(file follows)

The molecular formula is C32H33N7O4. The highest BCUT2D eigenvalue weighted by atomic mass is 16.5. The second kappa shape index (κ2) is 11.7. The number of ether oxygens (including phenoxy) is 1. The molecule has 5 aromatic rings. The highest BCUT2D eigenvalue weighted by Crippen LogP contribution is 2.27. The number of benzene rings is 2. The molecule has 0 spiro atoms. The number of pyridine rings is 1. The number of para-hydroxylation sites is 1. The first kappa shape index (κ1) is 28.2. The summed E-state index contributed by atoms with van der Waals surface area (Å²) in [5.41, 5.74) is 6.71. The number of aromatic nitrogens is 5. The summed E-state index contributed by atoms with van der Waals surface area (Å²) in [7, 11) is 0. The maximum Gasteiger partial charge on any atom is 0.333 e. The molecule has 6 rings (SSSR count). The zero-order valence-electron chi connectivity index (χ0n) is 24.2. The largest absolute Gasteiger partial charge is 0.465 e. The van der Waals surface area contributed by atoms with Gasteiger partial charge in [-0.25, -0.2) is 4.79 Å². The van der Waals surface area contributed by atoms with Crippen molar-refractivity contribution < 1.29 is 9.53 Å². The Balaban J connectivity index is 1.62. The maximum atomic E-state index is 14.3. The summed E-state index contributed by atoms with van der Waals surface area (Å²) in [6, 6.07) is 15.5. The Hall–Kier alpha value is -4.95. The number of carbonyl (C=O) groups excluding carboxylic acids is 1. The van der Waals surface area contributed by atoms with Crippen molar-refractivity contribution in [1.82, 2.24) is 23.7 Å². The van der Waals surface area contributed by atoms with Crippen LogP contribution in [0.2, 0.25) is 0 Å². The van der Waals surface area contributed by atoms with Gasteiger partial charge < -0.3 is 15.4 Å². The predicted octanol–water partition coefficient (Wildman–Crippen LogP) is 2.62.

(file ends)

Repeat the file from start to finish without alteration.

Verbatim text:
The molecular formula is C32H33N7O4. The highest BCUT2D eigenvalue weighted by atomic mass is 16.5. The second kappa shape index (κ2) is 11.7. The number of ether oxygens (including phenoxy) is 1. The molecule has 5 aromatic rings. The highest BCUT2D eigenvalue weighted by Crippen LogP contribution is 2.27. The number of benzene rings is 2. The molecule has 0 spiro atoms. The number of pyridine rings is 1. The number of para-hydroxylation sites is 1. The first kappa shape index (κ1) is 28.2. The summed E-state index contributed by atoms with van der Waals surface area (Å²) in [5.41, 5.74) is 6.71. The number of aromatic nitrogens is 5. The summed E-state index contributed by atoms with van der Waals surface area (Å²) in [7, 11) is 0. The maximum Gasteiger partial charge on any atom is 0.333 e. The molecule has 6 rings (SSSR count). The zero-order valence-electron chi connectivity index (χ0n) is 24.2. The largest absolute Gasteiger partial charge is 0.465 e. The van der Waals surface area contributed by atoms with Gasteiger partial charge in [-0.25, -0.2) is 4.79 Å². The van der Waals surface area contributed by atoms with Crippen molar-refractivity contribution < 1.29 is 9.53 Å². The Balaban J connectivity index is 1.62. The maximum atomic E-state index is 14.3. The summed E-state index contributed by atoms with van der Waals surface area (Å²) in [6, 6.07) is 15.5. The Hall–Kier alpha value is -4.95. The number of carbonyl (C=O) groups excluding carboxylic acids is 1. The van der Waals surface area contributed by atoms with Crippen molar-refractivity contribution in [1.82, 2.24) is 23.7 Å². The van der Waals surface area contributed by atoms with Crippen LogP contribution in [0.2, 0.25) is 0 Å². The van der Waals surface area contributed by atoms with Gasteiger partial charge < -0.3 is 15.4 Å². The predicted octanol–water partition coefficient (Wildman–Crippen LogP) is 2.62.